Original article by Sheila Stroup in The Times Picayune (June 6, 2015). Link to the original article here.
Renaissance Project’s Summer Youth Employment Program creates higher expectations in young people
Last year, when Dayette Hopkins heard about the Regrowing Community Summer Youth Employment Program, she decided to apply for it. Even though she was not quite 15, she was excited about the idea of going to work and making her own money.
“My dad and I sat down and talked about it,” she says. “He told me it would be a lot of responsibility, and I told him I wanted to do it, so we filled out the paperwork.”
Now Hopkins, who will be a junior at the International School of New Orleans, can’t wait to go back to work this week.
Her favorite part of her job last summer was working with elderly people at a senior center in the Lower 9th Ward.
“They really touched my heart,” she says. “I’m a really shy person, and I overcame my shyness. Now, they love me, and they want me to come back.”
Hopkins also liked getting a paycheck every two weeks.
“I bought everything I needed for school, and I even had a little left over to help my dad,” she says. “My father and I both think the program is great.”
The summer employment program is part of the Renaissance Project, the nonprofit organization Greta Gladney founded in 2001. Her aim was to improve the quality of life in her neighborhood, the Lower 9th Ward, by increasing access to healthy food and providing educational and economic opportunities.
As time passed, she expanded to include low-income communities of color throughout New Orleans. The Renaissance Project has been a Second Harvest member agency for several years and operates food pantries around the city.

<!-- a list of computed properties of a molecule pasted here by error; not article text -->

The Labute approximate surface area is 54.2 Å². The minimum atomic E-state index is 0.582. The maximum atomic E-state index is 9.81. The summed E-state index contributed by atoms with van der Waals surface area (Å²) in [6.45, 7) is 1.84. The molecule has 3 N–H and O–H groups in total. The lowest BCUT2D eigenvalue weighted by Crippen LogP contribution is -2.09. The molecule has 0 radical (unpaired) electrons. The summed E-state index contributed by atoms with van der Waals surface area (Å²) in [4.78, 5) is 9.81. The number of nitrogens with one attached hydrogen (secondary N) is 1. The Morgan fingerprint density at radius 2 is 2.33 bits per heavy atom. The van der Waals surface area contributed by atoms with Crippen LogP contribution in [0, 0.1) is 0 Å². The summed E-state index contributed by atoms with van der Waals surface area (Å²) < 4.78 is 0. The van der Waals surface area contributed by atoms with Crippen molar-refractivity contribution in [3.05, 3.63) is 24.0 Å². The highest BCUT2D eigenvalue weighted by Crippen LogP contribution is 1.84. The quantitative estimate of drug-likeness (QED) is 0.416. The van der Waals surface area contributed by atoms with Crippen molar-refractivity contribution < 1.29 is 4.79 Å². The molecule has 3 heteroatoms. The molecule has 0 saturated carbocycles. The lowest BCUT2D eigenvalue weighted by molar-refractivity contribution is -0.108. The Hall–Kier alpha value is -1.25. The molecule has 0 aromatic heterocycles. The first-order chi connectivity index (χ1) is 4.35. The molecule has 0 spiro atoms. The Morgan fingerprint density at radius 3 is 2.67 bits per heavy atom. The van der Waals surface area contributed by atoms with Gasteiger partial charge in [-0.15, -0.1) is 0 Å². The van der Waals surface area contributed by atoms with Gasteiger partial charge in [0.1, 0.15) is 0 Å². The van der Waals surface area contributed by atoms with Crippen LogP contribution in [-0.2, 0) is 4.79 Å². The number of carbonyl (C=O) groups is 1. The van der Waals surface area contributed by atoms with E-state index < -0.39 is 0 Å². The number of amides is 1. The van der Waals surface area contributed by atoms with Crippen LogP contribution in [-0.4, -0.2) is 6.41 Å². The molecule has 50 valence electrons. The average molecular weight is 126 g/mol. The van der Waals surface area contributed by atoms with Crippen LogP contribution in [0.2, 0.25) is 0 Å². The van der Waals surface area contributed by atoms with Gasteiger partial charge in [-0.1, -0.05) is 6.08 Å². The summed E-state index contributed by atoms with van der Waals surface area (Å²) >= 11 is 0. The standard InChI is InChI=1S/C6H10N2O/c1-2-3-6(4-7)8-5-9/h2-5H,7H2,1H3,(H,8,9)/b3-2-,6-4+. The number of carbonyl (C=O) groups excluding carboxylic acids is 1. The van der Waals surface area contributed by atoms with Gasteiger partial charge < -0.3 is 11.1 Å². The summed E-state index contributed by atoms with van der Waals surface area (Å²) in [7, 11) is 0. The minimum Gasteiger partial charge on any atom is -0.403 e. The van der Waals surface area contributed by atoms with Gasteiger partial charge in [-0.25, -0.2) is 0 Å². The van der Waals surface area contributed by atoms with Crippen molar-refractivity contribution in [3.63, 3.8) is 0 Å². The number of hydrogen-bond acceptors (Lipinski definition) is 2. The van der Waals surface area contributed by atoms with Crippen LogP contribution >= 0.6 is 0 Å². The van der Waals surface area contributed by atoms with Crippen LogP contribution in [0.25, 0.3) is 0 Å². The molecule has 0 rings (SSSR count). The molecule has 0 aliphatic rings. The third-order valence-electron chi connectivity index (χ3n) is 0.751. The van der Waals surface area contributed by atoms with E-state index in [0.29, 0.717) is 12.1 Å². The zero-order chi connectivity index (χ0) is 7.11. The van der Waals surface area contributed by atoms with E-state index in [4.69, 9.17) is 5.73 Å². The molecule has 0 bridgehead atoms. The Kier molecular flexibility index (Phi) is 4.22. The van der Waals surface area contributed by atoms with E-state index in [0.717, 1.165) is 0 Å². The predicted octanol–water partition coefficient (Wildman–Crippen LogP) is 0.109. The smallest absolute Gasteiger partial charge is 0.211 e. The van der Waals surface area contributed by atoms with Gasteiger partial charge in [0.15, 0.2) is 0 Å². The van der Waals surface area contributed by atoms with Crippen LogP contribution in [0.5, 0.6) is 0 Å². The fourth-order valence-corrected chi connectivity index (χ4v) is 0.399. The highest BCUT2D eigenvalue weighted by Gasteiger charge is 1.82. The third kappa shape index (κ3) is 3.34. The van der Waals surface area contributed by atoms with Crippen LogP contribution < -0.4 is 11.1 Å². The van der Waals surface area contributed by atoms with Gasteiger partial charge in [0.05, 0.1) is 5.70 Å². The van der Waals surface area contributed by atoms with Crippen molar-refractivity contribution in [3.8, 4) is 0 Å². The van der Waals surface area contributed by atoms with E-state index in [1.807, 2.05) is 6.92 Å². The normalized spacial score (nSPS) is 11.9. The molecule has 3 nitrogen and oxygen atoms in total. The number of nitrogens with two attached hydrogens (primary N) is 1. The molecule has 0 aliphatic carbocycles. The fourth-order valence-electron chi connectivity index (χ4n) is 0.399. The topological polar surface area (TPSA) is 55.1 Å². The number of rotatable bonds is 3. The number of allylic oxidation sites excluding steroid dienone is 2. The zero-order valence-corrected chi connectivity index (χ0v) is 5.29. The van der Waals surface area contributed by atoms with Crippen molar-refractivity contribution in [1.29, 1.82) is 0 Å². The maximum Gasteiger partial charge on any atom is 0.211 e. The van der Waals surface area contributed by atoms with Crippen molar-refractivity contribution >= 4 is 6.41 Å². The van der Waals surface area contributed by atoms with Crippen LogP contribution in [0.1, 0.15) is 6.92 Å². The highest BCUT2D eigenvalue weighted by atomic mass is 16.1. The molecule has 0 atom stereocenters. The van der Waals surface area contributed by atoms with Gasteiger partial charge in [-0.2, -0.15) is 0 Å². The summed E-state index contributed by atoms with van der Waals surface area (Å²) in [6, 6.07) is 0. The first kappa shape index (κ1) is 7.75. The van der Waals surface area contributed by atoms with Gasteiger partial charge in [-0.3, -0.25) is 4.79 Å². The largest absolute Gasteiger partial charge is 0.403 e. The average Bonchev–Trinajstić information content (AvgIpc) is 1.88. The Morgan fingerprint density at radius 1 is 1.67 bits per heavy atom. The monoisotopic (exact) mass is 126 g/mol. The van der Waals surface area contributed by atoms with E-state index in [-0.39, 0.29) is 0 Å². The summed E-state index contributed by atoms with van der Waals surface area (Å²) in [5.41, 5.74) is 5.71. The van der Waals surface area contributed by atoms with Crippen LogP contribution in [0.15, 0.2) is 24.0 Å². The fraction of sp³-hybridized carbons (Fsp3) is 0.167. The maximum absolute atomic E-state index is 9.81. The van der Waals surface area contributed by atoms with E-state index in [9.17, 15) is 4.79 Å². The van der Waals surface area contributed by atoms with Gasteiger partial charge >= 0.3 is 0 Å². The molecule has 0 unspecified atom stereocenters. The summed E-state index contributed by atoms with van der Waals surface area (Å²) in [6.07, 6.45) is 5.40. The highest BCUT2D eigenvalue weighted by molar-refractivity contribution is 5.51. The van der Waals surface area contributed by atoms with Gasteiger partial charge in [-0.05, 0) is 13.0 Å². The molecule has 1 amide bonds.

For the second summer, it will nourish young people in another way. The Regrowing Community Summer Youth Employment Program, envisioned by Gladney and funded by a generous grant from the W.K. Kellogg Foundation, enables the Renaissance Project to hire 60 young men and women, ages 14 to 20, for summer employment.
“We pay them a living wage of $10 an hour,” Gladney says. “My concern working with youth and with families was to give them higher expectations, expectations other than a minimum wage job.”
There had been other summer employment programs in the city where young people earned around $5 an hour, but she didn’t think that was enough.
“If we only paid them $5 an hour, then a minimum wage job would look really good to them,” she says. “To break the cycle of poverty, we have to raise expectations.”
Gladney knew the only way they could pay $10 an hour, though, was to get funds from somewhere. Besides paying the young people for working, she would need money to feed them lunch and help with transportation costs.
So she contacted the W.K. Kellogg Foundation.
“To my surprise and delight, they gave me everything I asked for,” she says.
Last summer, the young people interned with such nonprofit organizations as Junebug Productions, Boys Town of New Orleans, Kids Rethink, BreakOUT! and the Lower 9th Ward Village.
“This year we’d like to get businesses involved, too,” Gladney says.
Several businesses have already agreed to host students, including Stella Jones Gallery, St. Roch Market and Hewitt & Washington Architects.